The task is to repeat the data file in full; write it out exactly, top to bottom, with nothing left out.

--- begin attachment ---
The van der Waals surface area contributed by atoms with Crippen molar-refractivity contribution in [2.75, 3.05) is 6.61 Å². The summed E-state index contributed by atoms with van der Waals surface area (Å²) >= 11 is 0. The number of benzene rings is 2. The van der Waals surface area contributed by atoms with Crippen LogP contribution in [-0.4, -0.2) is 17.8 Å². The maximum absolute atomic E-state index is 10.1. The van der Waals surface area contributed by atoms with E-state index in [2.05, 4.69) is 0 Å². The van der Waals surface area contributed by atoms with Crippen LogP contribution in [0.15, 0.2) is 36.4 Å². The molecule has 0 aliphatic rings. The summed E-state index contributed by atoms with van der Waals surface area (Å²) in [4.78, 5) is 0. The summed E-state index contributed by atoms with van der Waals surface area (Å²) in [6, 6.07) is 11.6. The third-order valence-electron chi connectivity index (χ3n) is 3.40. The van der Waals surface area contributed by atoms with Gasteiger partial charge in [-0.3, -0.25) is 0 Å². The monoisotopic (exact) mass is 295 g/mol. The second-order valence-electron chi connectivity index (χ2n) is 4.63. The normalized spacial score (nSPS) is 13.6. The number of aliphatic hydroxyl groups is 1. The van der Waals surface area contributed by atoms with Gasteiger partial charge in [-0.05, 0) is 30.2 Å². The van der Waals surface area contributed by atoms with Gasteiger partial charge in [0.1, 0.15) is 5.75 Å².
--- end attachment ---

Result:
The van der Waals surface area contributed by atoms with Crippen molar-refractivity contribution in [2.75, 3.05) is 6.61 Å². The summed E-state index contributed by atoms with van der Waals surface area (Å²) >= 11 is 0. The number of benzene rings is 2. The van der Waals surface area contributed by atoms with Crippen LogP contribution in [-0.4, -0.2) is 17.8 Å². The maximum absolute atomic E-state index is 10.1. The van der Waals surface area contributed by atoms with E-state index in [2.05, 4.69) is 0 Å². The van der Waals surface area contributed by atoms with Crippen LogP contribution in [0.15, 0.2) is 36.4 Å². The molecule has 0 aliphatic rings. The summed E-state index contributed by atoms with van der Waals surface area (Å²) in [4.78, 5) is 0. The summed E-state index contributed by atoms with van der Waals surface area (Å²) in [6, 6.07) is 11.6. The third-order valence-electron chi connectivity index (χ3n) is 3.40. The van der Waals surface area contributed by atoms with Gasteiger partial charge in [-0.3, -0.25) is 0 Å². The monoisotopic (exact) mass is 295 g/mol. The second-order valence-electron chi connectivity index (χ2n) is 4.63. The normalized spacial score (nSPS) is 13.6. The number of aliphatic hydroxyl groups is 1. The van der Waals surface area contributed by atoms with Gasteiger partial charge in [-0.05, 0) is 30.2 Å². The van der Waals surface area contributed by atoms with Gasteiger partial charge in [0.1, 0.15) is 5.75 Å².